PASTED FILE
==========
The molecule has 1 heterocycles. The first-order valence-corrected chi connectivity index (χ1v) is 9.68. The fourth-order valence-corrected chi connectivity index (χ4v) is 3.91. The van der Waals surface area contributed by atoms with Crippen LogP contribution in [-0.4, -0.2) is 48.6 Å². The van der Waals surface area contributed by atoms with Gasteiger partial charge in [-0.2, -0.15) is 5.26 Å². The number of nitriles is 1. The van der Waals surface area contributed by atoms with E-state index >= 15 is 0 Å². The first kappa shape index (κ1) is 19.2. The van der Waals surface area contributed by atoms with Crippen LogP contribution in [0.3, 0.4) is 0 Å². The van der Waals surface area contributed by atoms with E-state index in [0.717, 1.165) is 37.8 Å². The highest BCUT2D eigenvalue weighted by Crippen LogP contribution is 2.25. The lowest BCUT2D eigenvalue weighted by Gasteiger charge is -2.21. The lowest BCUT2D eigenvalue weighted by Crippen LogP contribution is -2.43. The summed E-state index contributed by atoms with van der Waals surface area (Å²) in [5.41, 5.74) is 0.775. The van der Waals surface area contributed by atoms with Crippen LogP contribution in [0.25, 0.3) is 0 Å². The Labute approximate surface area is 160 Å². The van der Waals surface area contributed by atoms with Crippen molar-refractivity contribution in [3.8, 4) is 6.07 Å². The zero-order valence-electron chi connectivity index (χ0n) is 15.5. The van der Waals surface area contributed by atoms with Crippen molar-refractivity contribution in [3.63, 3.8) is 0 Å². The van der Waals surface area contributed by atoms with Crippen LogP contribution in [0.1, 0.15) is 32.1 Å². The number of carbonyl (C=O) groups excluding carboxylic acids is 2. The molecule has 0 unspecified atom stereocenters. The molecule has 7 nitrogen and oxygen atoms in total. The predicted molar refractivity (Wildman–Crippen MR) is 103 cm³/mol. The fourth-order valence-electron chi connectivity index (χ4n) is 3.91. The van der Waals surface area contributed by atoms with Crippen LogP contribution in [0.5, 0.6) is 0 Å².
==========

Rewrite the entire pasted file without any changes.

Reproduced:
The molecule has 1 heterocycles. The first-order valence-corrected chi connectivity index (χ1v) is 9.68. The fourth-order valence-corrected chi connectivity index (χ4v) is 3.91. The van der Waals surface area contributed by atoms with Crippen LogP contribution in [-0.4, -0.2) is 48.6 Å². The van der Waals surface area contributed by atoms with Gasteiger partial charge in [-0.2, -0.15) is 5.26 Å². The number of nitriles is 1. The van der Waals surface area contributed by atoms with E-state index >= 15 is 0 Å². The first kappa shape index (κ1) is 19.2. The van der Waals surface area contributed by atoms with Crippen LogP contribution in [0.3, 0.4) is 0 Å². The van der Waals surface area contributed by atoms with E-state index in [0.717, 1.165) is 37.8 Å². The highest BCUT2D eigenvalue weighted by Crippen LogP contribution is 2.25. The lowest BCUT2D eigenvalue weighted by Gasteiger charge is -2.21. The lowest BCUT2D eigenvalue weighted by Crippen LogP contribution is -2.43. The summed E-state index contributed by atoms with van der Waals surface area (Å²) in [5.41, 5.74) is 0.775. The van der Waals surface area contributed by atoms with Crippen LogP contribution in [0.25, 0.3) is 0 Å². The Labute approximate surface area is 160 Å². The van der Waals surface area contributed by atoms with Crippen molar-refractivity contribution in [3.8, 4) is 6.07 Å². The zero-order valence-electron chi connectivity index (χ0n) is 15.5. The van der Waals surface area contributed by atoms with Crippen molar-refractivity contribution in [3.63, 3.8) is 0 Å². The van der Waals surface area contributed by atoms with Crippen LogP contribution in [0.1, 0.15) is 32.1 Å². The number of carbonyl (C=O) groups excluding carboxylic acids is 2. The molecule has 0 unspecified atom stereocenters. The molecule has 7 nitrogen and oxygen atoms in total. The predicted molar refractivity (Wildman–Crippen MR) is 103 cm³/mol. The fourth-order valence-electron chi connectivity index (χ4n) is 3.91. The van der Waals surface area contributed by atoms with Crippen LogP contribution in [0.5, 0.6) is 0 Å².